Learning while Gaming on Handhelds is the first session I attended at Handheld Learning 2007 in London. It was lead by Marc Prensky. Marc's specialty is analyzing today's students. He is author of Digital Natives, Digital Immigrants.
Marc says that educational computer games are really "mini" games. Only a few things are learned in the 5 minutes to 2 hours spent playing a mini game. Complex games can be played for 8 to 100 hours and involve much more learning.
Complex games have the goal of "being a hero." Many times in school the goal is to master the material or score well on a test. Isn't being a hero a much more appealing ambition? Games also engage students because they involve frequent decision making, create an emotional connection, balance cooperation and competition, and are personalized.
Marc shared the numbers of kinds of computers sold. He admits that finding numbers was hard. I'm not sure about the first number either. But, we know that are definitely many more mobile phones out there than PCs.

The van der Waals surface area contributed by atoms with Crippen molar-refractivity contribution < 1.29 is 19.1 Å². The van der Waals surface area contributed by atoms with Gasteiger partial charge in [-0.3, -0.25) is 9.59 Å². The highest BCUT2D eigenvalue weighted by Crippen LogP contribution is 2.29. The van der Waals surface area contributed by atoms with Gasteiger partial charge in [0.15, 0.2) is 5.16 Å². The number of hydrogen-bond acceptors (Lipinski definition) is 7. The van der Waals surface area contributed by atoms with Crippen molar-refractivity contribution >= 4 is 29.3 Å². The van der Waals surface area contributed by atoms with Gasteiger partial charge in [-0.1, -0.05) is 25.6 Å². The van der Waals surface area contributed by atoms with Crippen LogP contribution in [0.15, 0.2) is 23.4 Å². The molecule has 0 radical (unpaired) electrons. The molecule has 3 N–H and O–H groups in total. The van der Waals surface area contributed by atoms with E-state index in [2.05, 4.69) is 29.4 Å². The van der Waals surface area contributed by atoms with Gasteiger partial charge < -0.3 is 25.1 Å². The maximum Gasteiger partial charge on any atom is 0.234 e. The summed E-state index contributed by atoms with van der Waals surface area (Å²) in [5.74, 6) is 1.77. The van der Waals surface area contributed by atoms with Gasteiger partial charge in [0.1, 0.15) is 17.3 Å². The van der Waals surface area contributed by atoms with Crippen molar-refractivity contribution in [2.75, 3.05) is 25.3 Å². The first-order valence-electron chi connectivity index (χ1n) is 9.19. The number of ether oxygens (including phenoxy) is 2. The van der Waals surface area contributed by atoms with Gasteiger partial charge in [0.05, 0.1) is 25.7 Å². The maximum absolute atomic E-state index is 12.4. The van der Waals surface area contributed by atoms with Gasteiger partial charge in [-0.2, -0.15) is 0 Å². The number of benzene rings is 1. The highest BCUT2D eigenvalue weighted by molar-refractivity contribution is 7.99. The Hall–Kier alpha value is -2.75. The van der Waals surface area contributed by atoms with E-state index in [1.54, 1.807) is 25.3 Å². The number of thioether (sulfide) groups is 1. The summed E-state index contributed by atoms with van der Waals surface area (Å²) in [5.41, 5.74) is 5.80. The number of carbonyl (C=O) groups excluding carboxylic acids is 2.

- PCs 200 million
- PlayStations 100 million
- GameBoys 150 million
- DS 50 million
- Mobile phones 1.5 billion
Marc says that "we just don't have the imagination" to use all those mobile phones in learning. He is a fan of an "open phone test." Teachers who do this say they can ask better questions. Makes me think an open handheld test would be a great alternative. Fill your iPod, Palm, Pocket PC, etc. with the information you need. That's exactly what I did to prepare for my trip to London--it's a real-world skill!
One obstacle is getting games on mobile devices. For instance, getting software on a mobile phone is complicated and you often have to go through your cell phone carrier. Also, there are not yet many complex games for handhelds. When better games and software are available for handhelds and mobile phones, maybe we'll imvite them to be used in and out of school for learning.